How complexity can unify an understanding of community structure and behaviour

There’s been a great discussion about configuring forum discussions on e-mint recently (‘Discussions boards navigation/IA’), with one post from Ian Dickson sparking my interest on another level. He concluded his reply on the subject with the following ‘PS’: “it’s easier to simplify something that is overengineered than it is to complexify (?) something simple unless youn write off the older content.”

PaperPhoto by Stuart Glendinning Hall

Why is this of interest? Because it points to the value of a complexity approach in unifying the organic nature of an online community and and its structure. Sure, you might say, I could see why a bunch of people online can be seen in organic terms, but structure? But here’s the point. A motor engine is not complex its complicated, because its not based on organic principles, but mechanic ones. It also has none of the properties of self-regulation which an organic system has, hence the need for a control mechanism. But the structure of an online community can be designed along organic lines, based on simple parts which are assembled to form a complex whole. Seen in this complexity light Ian’s then in ideal terms it really is as straightforward to simply the complex as it is to make the simple complex. But what I suspect he means by ‘overengineered’ is in fact ‘complicated’. And in that sense I  agree with him. As it is very difficult to make the mechanically complicated simple. So that’s why its important to build it on complex lines in the first place. And with the bonus that it fits with the way you approach management of the community itself, along organic lines, encouraging self-regulation rather than seeking control as a way of unleashing the power of the community. Hey, it’s just theory, but thanks again to Deirdre’s original post and Ian’s reply for the inspiration!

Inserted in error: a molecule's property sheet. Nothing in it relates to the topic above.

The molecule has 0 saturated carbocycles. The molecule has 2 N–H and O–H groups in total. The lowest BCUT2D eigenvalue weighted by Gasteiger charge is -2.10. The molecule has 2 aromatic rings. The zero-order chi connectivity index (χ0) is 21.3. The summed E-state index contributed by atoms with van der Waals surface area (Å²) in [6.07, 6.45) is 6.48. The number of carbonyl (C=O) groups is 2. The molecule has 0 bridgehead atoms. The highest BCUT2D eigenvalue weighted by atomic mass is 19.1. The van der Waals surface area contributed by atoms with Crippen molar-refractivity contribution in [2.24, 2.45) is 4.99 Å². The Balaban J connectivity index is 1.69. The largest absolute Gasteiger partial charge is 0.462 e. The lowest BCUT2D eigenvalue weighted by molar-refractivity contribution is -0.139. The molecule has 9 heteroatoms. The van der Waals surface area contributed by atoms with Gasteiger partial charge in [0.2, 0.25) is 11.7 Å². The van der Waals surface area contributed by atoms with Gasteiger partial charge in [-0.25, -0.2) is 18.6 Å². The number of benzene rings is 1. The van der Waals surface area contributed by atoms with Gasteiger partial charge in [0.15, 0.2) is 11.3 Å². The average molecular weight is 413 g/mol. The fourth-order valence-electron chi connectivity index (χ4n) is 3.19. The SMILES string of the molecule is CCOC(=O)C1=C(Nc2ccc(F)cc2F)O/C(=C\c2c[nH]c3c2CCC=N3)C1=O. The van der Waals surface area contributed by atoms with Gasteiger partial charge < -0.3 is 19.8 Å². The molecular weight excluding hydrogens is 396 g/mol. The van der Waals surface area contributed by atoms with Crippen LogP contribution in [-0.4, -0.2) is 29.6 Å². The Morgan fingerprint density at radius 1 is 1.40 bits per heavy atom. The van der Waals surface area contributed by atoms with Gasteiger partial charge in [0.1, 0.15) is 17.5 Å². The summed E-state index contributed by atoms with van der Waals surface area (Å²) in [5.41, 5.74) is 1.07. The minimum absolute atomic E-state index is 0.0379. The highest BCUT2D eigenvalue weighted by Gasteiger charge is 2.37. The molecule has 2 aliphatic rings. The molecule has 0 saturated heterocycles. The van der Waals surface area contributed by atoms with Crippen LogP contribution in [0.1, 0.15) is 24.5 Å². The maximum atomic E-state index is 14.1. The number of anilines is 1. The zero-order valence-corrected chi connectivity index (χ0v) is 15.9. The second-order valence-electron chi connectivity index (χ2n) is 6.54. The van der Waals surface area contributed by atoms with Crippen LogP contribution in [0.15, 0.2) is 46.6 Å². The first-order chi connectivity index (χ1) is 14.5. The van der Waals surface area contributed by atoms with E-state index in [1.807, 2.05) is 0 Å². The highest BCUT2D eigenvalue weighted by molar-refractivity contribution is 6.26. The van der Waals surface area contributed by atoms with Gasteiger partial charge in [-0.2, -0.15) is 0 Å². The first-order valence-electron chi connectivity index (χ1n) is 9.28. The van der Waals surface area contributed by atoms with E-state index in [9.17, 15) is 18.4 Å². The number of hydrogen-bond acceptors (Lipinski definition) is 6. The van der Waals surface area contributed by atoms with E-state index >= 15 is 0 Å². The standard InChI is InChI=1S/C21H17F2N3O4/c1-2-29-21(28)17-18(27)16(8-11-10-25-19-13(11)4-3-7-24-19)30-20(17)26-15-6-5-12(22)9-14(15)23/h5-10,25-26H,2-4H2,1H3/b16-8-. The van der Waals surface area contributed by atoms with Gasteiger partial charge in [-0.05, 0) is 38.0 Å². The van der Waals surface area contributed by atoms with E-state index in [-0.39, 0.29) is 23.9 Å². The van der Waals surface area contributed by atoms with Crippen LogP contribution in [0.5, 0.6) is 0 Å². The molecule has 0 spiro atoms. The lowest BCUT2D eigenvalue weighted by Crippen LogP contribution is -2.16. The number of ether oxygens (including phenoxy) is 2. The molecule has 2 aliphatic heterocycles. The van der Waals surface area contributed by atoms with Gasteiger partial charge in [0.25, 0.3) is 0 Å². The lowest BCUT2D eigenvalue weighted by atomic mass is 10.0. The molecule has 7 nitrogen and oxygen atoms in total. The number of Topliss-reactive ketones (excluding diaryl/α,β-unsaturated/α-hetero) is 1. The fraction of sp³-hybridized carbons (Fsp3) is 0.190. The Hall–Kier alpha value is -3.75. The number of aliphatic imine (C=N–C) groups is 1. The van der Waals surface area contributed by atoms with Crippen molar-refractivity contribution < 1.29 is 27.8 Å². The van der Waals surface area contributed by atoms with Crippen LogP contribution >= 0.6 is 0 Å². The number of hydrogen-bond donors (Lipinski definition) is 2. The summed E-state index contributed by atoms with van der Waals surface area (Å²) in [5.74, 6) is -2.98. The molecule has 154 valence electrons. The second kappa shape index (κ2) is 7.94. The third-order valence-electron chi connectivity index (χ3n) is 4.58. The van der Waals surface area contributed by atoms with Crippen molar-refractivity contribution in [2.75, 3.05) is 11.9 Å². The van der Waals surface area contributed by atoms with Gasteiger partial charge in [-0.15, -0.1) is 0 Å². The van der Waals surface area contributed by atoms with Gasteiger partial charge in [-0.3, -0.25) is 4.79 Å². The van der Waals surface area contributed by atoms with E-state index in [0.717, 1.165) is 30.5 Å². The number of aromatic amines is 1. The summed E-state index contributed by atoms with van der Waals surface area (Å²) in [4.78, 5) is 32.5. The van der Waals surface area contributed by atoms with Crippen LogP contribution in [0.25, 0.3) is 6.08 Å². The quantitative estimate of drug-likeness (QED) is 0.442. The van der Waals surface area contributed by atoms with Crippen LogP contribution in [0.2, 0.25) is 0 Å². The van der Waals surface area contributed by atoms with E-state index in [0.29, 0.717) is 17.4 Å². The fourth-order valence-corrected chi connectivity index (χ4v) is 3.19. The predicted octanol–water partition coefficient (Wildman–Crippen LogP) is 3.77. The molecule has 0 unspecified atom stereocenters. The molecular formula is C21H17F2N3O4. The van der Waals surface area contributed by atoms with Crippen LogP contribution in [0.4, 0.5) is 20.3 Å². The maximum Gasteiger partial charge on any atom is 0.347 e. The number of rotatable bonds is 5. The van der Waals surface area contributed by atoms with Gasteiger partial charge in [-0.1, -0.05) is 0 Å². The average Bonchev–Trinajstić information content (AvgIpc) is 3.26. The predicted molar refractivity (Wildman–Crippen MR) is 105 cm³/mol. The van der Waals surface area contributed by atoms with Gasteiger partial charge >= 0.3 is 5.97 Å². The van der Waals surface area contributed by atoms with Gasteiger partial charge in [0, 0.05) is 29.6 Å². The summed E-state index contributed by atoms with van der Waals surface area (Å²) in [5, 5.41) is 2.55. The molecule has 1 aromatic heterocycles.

Conversations, complexity and business change

For no reason except I was trying to help Shirley figure out the week ahead I started thinking about the value of conversations, specifically using online communities to full effect, as part of a practically-minded ‘complexity’ approach to business. Then I did a Google search on complexity and conversations and came up with Dr Patricia Shaw’s book on the subject, with the following customer recommendation which is a useful starting point for further thought:

At last, recognition that real change doesn’t happen purely because of top-down, management dictats, but is embodied by real people having real conversations that are not structured by clear objectives, goals and processes. Inherently scary for all those who rely on management as a control process in their organisations and change as a corporately-guided process, this instead looks at the informal organisation and how creating spaces for conversations between like-minded change agents can be the most effective.

This veers slightly too far into complexity and informal processes only for me – I believe that a balance is required between formal change and informal conversations, but this is still an important broadening of the discussion on corporate change.